HOW NEHEMIAH'S RECONNAISSANCE OF THE CITY OF DAVID REVEALS WHERE THE TEMPLE STOOD...
In Nehemiah 2:8, Nehemiah tells King Artaxerxes that his concern at Jerusalem is for "the citadel that pertains to the temple, the city wall, and the house I will occupy".
'THE TEMPLE QUEST'...what HaMakom meant to ancient Israel--an excerpt from the book's Epilogue
In this short work I have attempted to help the reader engage with Jewish history, mindset, theology, and expectation. It should be clear that throughout the Old Testament, those who walked close to Yahweh Elohim came to recognise a site which, since patriarchal antiquity had been known and revered as Ha Makom.
Jacob, after his extraordinary encounter with God at Ha Makom, had named it Beyt-El, House of God—the place of connection between God and man, and which God had chosen as the place for his word and presence to ultimately reside permanently among the people he had also chosen to represent him among the nations, prior to the arrival of Messiah.
That name, in the providence of God, should alert us to God’s intention. Jacob’s Beyt-El or House of God, is the original, the genuine Bethel which signals God’s plan. It becomes the ‘ground zero,’ the geo-positioning system we defer to in our search for the Temple and for the true Bethel. In the Patriarchal narratives, God lays the foundations. We should not treat them dismissively…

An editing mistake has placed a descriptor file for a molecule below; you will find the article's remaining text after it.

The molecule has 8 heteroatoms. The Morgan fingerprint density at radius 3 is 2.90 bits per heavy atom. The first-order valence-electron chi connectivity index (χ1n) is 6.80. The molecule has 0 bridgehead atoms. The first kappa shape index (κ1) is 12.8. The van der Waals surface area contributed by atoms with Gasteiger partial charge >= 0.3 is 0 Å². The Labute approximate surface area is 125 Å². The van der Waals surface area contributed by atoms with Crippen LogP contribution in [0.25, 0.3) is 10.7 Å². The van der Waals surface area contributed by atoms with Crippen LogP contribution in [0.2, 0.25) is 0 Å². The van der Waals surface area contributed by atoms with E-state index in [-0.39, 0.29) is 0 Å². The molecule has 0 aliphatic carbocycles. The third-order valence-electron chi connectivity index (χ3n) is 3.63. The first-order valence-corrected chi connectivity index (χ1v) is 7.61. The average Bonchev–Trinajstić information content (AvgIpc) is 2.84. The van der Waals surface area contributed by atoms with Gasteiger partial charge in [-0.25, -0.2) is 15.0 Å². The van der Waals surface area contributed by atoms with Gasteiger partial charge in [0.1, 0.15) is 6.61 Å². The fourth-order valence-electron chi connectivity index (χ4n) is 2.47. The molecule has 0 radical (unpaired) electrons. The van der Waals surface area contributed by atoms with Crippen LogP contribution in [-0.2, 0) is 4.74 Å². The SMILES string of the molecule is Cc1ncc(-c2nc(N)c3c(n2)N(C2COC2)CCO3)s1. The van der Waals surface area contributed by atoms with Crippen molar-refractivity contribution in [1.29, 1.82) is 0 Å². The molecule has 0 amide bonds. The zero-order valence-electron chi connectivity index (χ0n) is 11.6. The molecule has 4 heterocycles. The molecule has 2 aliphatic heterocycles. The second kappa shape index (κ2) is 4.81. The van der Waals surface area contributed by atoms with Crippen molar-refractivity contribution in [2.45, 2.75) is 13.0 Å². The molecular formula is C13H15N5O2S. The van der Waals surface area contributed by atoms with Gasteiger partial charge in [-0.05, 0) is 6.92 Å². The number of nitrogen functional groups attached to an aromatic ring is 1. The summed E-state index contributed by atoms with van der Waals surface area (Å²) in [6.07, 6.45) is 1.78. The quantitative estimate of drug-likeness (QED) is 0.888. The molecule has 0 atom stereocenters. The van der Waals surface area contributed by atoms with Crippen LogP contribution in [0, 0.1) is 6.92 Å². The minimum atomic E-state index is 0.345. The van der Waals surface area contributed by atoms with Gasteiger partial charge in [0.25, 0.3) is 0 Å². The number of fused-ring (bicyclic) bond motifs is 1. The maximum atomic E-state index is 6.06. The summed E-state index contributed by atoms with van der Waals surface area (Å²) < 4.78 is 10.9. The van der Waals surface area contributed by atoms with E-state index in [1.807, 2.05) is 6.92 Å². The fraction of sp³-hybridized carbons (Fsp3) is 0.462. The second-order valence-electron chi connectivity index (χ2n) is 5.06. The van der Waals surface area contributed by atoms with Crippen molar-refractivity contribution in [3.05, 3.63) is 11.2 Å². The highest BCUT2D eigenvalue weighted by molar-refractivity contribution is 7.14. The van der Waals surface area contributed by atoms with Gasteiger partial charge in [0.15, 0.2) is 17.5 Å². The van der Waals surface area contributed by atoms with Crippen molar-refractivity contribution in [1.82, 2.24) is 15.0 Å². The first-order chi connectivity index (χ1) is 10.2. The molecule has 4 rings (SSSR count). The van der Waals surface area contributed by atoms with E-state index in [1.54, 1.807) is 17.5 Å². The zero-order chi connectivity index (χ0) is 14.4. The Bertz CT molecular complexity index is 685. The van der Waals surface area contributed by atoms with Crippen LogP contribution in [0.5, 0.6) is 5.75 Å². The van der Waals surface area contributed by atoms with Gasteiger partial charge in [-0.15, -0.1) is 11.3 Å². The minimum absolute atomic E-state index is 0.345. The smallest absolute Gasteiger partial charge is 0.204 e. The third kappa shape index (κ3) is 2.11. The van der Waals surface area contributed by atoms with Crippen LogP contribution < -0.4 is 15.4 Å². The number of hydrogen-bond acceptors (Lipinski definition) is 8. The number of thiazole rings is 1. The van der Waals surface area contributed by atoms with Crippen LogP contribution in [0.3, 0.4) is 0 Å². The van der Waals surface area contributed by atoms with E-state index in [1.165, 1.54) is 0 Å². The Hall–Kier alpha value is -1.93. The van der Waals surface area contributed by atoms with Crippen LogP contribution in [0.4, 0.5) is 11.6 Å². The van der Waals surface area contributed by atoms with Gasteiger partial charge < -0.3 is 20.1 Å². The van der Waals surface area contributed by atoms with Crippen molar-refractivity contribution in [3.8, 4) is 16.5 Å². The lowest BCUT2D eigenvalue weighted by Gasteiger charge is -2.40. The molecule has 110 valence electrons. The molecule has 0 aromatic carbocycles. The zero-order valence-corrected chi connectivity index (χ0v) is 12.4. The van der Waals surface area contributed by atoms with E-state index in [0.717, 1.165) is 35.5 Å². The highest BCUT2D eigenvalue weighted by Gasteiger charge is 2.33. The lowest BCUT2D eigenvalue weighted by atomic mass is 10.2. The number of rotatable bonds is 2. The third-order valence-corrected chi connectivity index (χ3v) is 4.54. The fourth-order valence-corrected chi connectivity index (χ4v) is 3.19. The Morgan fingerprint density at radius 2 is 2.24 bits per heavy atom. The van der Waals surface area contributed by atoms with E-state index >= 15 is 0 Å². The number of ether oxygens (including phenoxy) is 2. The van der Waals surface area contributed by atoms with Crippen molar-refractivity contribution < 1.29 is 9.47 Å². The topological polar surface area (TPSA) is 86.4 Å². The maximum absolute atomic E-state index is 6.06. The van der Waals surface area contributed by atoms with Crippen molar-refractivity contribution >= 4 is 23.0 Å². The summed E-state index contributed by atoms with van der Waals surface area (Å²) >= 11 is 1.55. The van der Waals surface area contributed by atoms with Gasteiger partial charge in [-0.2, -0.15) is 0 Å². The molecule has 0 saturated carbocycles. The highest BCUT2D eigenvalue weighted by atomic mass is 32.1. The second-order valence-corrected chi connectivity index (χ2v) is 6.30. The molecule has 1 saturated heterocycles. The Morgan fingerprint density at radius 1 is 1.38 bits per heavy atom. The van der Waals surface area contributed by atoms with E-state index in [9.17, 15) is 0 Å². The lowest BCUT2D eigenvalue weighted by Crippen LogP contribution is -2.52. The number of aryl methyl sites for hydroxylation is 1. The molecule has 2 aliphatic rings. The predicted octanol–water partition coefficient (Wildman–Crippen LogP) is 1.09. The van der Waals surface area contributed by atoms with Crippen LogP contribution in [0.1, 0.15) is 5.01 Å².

...The importance and purpose of this place, HaMakom, had become embedded within the heart and soul of those who loved Yahweh and who were committed to following him. The fact that others of colder heart and disposition failed to grasp its importance—as many today fail to lay hold of things of spiritual significance—should not deflect us from the place it held in God’s purpose and plan for the ages. Failing to see its strategic importance and the important typology of that life-giving River that was to flow physically—and then spiritually—at and from that place, Ha Makom, impoverishes us and our understanding of God’s plan for the ages.
The naming of Ha Makom as ‘Bethel’ by Jacob, is of huge significance. It is just as important spiritually as the other events of his life which Christians make much of; his cheating of his brother Esau of the birthright; his sojourn in Haran; his return to Canaan; his contest with the Angel and his coming away with a limp and so on. The pronouncement (twice) by the one in whose loins lay the chosen nation, that this was the House of God, is momentous, prophetic, and ordained. The author’s view is that to think otherwise or to make the true Bethel another place, clearly and tragically, misses God’s point!
THE TEMPLE QUEST is available for easy and immediate download as an e-book from
BARNES & NOBLE,
From Ian Heard